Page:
Although the cash advance business has evolved over the last 10 years, the basic premise hasn’t changed. A merchant is given an advance on their future credit card receivables based on their processing history. These “loans” are not guaranteed by anything but your future receivables; so if a company suddenly has a drastic decline in business, the repayments are paid back at the pace of the business. Unlike conventional loans, the monthly payment is not a pre-set number, but a percentage of future revenue. Cash advances are also not personally guaranteed (in most cases), nor are they tied to any assets of the business, making them high risk “loans” for the “lender,” who has little recourse if things go south.
One of the biggest allures for small business owners is how quickly a cash advance loan is closed. In some cases, funds can be received in days, and most can be received in weeks, which is a big part of the reason why desperate entrepreneurs and small business owners take on these high interest funding alternatives. While someone may be able to qualify for a more conventional loan — like a SBA loan or a line of credit from a bank — those loans take 30–90 days or longer to close. The quick turn around of cash advances is the active ingredient in the addiction. And it’s an addiction that can hurt the future of any business.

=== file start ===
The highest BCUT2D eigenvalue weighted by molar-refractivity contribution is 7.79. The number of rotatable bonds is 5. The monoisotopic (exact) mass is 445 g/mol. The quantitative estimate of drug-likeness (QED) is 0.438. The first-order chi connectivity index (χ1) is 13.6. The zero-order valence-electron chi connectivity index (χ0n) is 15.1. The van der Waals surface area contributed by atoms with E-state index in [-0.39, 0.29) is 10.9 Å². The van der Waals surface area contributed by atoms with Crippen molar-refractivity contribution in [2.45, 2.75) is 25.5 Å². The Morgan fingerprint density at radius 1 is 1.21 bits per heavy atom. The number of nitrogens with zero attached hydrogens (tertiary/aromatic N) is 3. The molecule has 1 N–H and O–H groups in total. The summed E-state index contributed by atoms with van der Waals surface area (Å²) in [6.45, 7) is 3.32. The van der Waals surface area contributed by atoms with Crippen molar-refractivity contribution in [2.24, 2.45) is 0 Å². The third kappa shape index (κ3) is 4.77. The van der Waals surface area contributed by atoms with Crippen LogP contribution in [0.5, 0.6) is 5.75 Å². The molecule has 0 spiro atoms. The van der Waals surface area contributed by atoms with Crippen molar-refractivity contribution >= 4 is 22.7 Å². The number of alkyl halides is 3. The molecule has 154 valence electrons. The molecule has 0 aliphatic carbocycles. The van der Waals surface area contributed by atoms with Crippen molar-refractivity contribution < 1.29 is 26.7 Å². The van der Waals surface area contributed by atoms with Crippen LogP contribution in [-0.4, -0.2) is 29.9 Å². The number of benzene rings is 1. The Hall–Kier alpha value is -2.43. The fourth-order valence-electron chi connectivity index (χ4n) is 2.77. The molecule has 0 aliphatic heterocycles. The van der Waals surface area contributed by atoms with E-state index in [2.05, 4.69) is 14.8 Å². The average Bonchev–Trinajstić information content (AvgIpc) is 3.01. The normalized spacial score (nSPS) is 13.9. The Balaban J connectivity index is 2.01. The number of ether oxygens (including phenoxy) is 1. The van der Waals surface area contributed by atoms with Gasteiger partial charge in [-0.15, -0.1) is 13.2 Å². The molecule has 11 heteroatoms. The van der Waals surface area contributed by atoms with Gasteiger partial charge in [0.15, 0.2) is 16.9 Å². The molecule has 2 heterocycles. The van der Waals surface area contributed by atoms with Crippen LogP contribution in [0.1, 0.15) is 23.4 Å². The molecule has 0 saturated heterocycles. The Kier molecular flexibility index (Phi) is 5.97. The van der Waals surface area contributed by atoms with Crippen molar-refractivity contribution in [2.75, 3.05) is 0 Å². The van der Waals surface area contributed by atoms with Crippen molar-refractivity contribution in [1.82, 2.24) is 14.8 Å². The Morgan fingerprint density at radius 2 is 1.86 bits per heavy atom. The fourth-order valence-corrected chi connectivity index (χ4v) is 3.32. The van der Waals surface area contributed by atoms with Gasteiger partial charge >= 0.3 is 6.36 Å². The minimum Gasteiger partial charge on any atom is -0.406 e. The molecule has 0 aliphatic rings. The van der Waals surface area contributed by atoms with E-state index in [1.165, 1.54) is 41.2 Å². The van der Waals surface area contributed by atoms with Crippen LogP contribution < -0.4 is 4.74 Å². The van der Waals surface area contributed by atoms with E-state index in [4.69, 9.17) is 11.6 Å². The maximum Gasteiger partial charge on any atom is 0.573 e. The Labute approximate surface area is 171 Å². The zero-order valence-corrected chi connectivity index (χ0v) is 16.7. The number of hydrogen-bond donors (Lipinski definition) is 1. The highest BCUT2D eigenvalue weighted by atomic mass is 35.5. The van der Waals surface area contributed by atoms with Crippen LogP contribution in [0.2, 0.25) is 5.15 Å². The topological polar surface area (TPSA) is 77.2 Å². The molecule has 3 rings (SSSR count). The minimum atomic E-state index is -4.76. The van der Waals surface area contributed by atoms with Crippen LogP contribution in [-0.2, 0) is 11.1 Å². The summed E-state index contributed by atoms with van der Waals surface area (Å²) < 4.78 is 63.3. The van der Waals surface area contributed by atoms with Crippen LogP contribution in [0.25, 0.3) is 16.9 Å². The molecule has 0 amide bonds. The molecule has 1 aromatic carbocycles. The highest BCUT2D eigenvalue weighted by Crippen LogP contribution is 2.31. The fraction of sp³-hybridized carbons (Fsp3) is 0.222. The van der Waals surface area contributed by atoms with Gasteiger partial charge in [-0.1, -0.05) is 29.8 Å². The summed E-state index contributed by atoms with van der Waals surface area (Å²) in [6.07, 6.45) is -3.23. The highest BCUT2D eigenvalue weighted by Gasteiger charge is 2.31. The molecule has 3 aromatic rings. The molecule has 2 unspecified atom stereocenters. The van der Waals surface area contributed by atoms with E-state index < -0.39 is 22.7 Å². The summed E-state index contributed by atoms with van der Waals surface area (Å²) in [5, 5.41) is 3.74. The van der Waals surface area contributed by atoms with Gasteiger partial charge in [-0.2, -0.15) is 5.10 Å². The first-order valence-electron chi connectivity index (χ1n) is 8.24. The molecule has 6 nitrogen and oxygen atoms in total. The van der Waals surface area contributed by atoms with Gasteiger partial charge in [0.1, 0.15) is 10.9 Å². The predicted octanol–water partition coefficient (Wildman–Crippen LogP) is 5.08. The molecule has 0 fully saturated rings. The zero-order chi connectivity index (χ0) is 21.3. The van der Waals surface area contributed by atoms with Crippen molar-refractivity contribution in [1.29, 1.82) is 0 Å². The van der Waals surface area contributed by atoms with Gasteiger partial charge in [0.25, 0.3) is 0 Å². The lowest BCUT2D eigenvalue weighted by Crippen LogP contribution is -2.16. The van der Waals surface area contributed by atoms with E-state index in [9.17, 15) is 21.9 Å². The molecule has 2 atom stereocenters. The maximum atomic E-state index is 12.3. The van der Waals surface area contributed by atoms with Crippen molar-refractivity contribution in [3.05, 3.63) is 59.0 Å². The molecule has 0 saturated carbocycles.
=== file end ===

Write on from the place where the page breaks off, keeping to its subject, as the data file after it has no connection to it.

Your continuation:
Cash advance rates are usually in the 20–36% range and are paid back within six months. The amount of funding is typically one month’s revenue; so a small business doing $100,000 a month in sales can quickly get $100,000 in funding, with a total payback of $120,000-$136,000. For the cash advance company to get paid back in six months, they would need to “hold back” roughly $20,000 a month or 20% of monthly revenue. In many cases, merchants need to take on more cash advances to keep up with the shortfalls caused by the initial advances. In those cases, the cash advance companies will make them pay off outstanding cash advance “debt” with new “debt.”
It’s a vicious cycle, and one I am very familiar with.